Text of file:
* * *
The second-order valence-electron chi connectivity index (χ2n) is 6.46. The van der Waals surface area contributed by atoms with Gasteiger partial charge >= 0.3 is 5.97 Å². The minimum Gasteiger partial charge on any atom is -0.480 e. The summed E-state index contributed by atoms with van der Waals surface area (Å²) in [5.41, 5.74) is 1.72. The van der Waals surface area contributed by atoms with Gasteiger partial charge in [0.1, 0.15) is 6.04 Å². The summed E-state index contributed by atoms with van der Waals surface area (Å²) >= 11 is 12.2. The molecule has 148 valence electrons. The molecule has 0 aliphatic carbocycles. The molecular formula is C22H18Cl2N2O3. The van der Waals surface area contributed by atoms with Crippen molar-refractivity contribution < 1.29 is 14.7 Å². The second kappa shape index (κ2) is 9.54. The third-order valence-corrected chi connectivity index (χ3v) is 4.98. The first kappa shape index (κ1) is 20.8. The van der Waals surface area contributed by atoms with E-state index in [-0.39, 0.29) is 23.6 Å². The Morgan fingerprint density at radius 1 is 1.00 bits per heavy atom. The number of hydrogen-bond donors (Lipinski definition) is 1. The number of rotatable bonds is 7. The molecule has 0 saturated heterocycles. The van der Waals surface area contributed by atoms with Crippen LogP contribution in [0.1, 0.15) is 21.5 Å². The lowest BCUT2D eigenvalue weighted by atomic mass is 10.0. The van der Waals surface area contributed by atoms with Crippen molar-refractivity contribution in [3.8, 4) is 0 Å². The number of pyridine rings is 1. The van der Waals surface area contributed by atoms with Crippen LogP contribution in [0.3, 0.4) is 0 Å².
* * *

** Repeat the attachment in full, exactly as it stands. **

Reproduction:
The second-order valence-electron chi connectivity index (χ2n) is 6.46. The van der Waals surface area contributed by atoms with Gasteiger partial charge >= 0.3 is 5.97 Å². The minimum Gasteiger partial charge on any atom is -0.480 e. The summed E-state index contributed by atoms with van der Waals surface area (Å²) in [5.41, 5.74) is 1.72. The van der Waals surface area contributed by atoms with Gasteiger partial charge in [0.1, 0.15) is 6.04 Å². The summed E-state index contributed by atoms with van der Waals surface area (Å²) >= 11 is 12.2. The molecule has 148 valence electrons. The molecule has 0 aliphatic carbocycles. The molecular formula is C22H18Cl2N2O3. The van der Waals surface area contributed by atoms with Crippen molar-refractivity contribution < 1.29 is 14.7 Å². The second kappa shape index (κ2) is 9.54. The third-order valence-corrected chi connectivity index (χ3v) is 4.98. The first kappa shape index (κ1) is 20.8. The van der Waals surface area contributed by atoms with E-state index in [-0.39, 0.29) is 23.6 Å². The Morgan fingerprint density at radius 1 is 1.00 bits per heavy atom. The number of hydrogen-bond donors (Lipinski definition) is 1. The number of rotatable bonds is 7. The molecule has 0 saturated heterocycles. The van der Waals surface area contributed by atoms with Crippen LogP contribution in [0.1, 0.15) is 21.5 Å². The lowest BCUT2D eigenvalue weighted by atomic mass is 10.0. The van der Waals surface area contributed by atoms with Crippen molar-refractivity contribution in [3.8, 4) is 0 Å². The number of pyridine rings is 1. The van der Waals surface area contributed by atoms with Crippen LogP contribution in [0.3, 0.4) is 0 Å².